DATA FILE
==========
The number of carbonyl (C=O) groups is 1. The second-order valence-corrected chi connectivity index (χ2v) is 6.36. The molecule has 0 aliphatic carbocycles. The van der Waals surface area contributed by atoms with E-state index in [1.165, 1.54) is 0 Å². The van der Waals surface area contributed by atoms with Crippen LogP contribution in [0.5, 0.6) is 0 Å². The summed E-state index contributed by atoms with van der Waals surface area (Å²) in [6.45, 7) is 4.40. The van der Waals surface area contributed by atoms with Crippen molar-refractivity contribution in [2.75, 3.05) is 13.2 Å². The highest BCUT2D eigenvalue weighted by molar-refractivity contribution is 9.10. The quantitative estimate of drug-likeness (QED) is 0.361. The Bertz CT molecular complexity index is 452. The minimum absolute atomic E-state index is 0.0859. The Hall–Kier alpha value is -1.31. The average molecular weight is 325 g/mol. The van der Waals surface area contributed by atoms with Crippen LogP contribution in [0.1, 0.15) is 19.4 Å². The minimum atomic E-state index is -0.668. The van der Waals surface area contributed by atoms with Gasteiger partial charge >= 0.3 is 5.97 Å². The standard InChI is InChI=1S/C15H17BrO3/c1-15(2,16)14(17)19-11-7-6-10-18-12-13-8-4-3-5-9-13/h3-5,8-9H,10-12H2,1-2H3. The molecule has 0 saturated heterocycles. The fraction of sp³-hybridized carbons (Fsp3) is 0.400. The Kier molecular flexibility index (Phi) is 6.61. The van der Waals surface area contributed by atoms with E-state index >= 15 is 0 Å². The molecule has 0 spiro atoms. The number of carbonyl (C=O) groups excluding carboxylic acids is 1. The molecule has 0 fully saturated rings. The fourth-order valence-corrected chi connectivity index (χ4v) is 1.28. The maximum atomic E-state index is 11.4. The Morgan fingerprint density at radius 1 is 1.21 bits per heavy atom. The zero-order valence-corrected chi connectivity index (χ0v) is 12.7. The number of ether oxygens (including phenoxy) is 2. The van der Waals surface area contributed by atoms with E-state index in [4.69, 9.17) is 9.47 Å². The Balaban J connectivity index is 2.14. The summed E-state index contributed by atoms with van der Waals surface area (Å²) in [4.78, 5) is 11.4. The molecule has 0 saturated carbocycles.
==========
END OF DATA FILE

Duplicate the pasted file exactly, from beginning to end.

The number of carbonyl (C=O) groups is 1. The second-order valence-corrected chi connectivity index (χ2v) is 6.36. The molecule has 0 aliphatic carbocycles. The van der Waals surface area contributed by atoms with E-state index in [1.165, 1.54) is 0 Å². The van der Waals surface area contributed by atoms with Crippen LogP contribution in [0.5, 0.6) is 0 Å². The summed E-state index contributed by atoms with van der Waals surface area (Å²) in [6.45, 7) is 4.40. The van der Waals surface area contributed by atoms with Crippen molar-refractivity contribution in [2.75, 3.05) is 13.2 Å². The highest BCUT2D eigenvalue weighted by molar-refractivity contribution is 9.10. The quantitative estimate of drug-likeness (QED) is 0.361. The Bertz CT molecular complexity index is 452. The minimum absolute atomic E-state index is 0.0859. The Hall–Kier alpha value is -1.31. The average molecular weight is 325 g/mol. The van der Waals surface area contributed by atoms with Crippen LogP contribution in [0.1, 0.15) is 19.4 Å². The minimum atomic E-state index is -0.668. The van der Waals surface area contributed by atoms with Gasteiger partial charge >= 0.3 is 5.97 Å². The standard InChI is InChI=1S/C15H17BrO3/c1-15(2,16)14(17)19-11-7-6-10-18-12-13-8-4-3-5-9-13/h3-5,8-9H,10-12H2,1-2H3. The molecule has 0 saturated heterocycles. The fraction of sp³-hybridized carbons (Fsp3) is 0.400. The Kier molecular flexibility index (Phi) is 6.61. The van der Waals surface area contributed by atoms with E-state index >= 15 is 0 Å². The molecule has 0 spiro atoms. The number of carbonyl (C=O) groups excluding carboxylic acids is 1. The molecule has 0 fully saturated rings. The fourth-order valence-corrected chi connectivity index (χ4v) is 1.28. The maximum atomic E-state index is 11.4. The Morgan fingerprint density at radius 1 is 1.21 bits per heavy atom. The zero-order valence-corrected chi connectivity index (χ0v) is 12.7. The number of ether oxygens (including phenoxy) is 2. The van der Waals surface area contributed by atoms with E-state index in [4.69, 9.17) is 9.47 Å². The Balaban J connectivity index is 2.14. The summed E-state index contributed by atoms with van der Waals surface area (Å²) in [4.78, 5) is 11.4. The molecule has 0 saturated carbocycles.